Dear Colleagues and Students,
You are cordially invited to UNAM Nanocolloquium seminars focusing on advancements in the field of nanoscience and nanotechnology. The seminars bring us the most recent developments in these exciting fields.
The fifth talk of this spring term will be presented by Professor Giovanni Maglia*
Title: Biological nanopores for single-enzymology and protein sequencing
Date: March 16, 2018 (Friday)
Place: UNAM Conference Hall
Biological nanopores are a class of membrane proteins that form nanometer-size apertures on lipid membranes. Under an applied potential the ionic current through nanopores is used to identify molecules or to follow reactions at the single-molecule level. Nanopores current are advantageous because they are easily integrated into low-cost and portable analytical devices.
Here we show that the transport of proteins and peptides across nanopores can be finely controlled. Folded proteins can trapped inside nanopores by exploiting electrophoretic forces, while small peptides can be stretched and unfolded by engineering strong electroosmotic flows through the nanopore. Using these approaches, nanopores may be used as nanoscale reactor for single-molecule enzymology studies, or sensors for sequencing individual proteins as they translocate across the nanopore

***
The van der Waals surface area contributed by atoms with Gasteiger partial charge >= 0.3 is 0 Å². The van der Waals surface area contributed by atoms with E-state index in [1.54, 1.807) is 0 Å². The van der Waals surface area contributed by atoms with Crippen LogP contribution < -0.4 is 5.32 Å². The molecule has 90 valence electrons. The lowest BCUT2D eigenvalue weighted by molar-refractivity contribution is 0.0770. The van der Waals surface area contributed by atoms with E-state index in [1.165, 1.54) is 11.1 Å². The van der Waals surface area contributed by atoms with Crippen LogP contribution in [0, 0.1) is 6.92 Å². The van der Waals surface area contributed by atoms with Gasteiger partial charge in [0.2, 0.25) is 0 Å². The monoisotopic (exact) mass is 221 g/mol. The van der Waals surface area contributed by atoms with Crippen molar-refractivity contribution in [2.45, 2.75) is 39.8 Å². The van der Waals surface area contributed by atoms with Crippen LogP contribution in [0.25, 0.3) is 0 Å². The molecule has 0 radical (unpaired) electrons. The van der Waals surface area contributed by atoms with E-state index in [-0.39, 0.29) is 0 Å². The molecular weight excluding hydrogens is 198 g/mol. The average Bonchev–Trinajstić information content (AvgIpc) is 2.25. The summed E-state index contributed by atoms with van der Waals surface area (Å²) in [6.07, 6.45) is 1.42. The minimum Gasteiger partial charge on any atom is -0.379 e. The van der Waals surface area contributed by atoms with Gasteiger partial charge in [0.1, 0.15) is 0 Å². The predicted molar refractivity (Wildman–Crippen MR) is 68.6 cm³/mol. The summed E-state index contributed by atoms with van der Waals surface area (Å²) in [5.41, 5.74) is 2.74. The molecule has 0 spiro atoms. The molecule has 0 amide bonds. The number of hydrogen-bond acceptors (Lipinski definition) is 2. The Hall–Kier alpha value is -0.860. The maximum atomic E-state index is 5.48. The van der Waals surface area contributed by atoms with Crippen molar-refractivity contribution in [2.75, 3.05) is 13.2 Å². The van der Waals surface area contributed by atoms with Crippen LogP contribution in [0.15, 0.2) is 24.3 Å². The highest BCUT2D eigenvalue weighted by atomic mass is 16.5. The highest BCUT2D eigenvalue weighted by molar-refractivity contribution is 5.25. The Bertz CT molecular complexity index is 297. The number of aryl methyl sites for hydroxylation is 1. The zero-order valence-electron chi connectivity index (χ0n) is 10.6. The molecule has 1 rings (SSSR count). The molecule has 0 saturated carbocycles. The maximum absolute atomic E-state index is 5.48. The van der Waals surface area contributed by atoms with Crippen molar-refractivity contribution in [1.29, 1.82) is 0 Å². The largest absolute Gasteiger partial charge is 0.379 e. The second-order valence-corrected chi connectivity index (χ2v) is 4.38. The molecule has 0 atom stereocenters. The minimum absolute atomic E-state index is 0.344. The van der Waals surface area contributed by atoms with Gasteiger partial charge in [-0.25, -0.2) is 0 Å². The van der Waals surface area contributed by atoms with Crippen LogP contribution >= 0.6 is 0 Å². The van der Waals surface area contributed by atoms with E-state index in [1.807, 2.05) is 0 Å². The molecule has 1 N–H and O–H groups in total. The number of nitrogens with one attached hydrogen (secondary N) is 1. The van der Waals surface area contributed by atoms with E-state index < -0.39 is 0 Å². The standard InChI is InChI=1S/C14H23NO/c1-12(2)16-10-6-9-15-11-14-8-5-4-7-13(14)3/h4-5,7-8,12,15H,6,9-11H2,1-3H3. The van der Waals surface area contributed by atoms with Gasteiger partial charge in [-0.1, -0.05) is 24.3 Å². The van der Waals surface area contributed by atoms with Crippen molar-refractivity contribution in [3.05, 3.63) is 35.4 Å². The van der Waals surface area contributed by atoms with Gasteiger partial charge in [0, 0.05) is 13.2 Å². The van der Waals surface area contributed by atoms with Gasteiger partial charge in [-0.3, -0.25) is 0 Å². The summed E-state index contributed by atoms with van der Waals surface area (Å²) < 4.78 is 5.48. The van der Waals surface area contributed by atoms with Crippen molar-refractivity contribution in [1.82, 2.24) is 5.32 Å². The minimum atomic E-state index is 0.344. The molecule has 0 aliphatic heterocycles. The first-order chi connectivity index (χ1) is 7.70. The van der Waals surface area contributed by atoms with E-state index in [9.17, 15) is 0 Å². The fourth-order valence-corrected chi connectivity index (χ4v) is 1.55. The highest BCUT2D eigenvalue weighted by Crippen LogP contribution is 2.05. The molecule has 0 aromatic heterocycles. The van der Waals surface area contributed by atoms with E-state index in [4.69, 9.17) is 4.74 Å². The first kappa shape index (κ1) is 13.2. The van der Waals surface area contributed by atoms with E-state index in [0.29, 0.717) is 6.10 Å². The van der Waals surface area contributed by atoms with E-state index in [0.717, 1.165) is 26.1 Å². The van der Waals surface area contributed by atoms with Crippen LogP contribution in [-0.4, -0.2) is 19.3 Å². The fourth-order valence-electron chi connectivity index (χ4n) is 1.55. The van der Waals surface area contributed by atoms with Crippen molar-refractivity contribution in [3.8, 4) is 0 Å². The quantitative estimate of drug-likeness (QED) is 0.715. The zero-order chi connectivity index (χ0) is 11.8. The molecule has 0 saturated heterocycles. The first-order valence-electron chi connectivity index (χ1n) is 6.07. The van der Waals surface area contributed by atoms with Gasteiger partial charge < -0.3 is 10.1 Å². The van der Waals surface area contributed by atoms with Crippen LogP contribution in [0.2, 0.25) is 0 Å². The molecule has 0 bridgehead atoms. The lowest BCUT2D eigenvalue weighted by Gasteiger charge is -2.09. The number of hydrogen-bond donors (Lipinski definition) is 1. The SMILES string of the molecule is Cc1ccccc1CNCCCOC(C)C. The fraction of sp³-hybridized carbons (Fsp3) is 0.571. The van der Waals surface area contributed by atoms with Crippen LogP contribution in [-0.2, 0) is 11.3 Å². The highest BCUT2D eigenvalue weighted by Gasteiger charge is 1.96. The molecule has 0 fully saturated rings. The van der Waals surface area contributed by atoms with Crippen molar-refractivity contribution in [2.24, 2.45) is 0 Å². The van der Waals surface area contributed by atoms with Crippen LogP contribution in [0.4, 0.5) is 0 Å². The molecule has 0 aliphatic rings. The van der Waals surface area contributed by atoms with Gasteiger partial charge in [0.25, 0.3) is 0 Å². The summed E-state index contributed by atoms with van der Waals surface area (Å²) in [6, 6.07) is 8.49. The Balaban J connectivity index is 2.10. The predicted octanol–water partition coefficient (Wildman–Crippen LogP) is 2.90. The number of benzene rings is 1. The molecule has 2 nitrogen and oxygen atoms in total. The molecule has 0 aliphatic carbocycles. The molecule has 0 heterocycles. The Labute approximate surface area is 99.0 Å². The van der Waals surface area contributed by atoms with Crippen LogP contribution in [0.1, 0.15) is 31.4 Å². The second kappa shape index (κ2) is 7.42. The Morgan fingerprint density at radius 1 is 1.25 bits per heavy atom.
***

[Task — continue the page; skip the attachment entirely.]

About the Speaker:
Giovanni Maglia was born in Bologna (Italy). He attended the University of Bologna for his undergraduate studies in Pharmaceutical Chemistry and went to the University of Pennsylvania (USA) for his Masters thesis. He obtained his PhD from the University of Birmingham (UK) investigating the physical bases of the hydride transfer reaction catalyzed by dihydrofolate reductase. After a short spell at the university of Leuven (BE), he moved to the University of Oxford for his post-doctoral research on DNA nanopore sequencing. In 2010 Giovanni Maglia received an ERC starting grant to initiate his independent research at the University of Leuven (BE). From November 2014, he is associate professor of Chemical Biology at the University of Groningen (NL), and in 2016 he received a ERC consolidator grant. His research interests include nanopore biophysics, single-molecule enzymology, single-molecule proteomics and sensing, and designing artificial transmembrane machines.
*University of Groningen
** Refreshment will be served at 15:40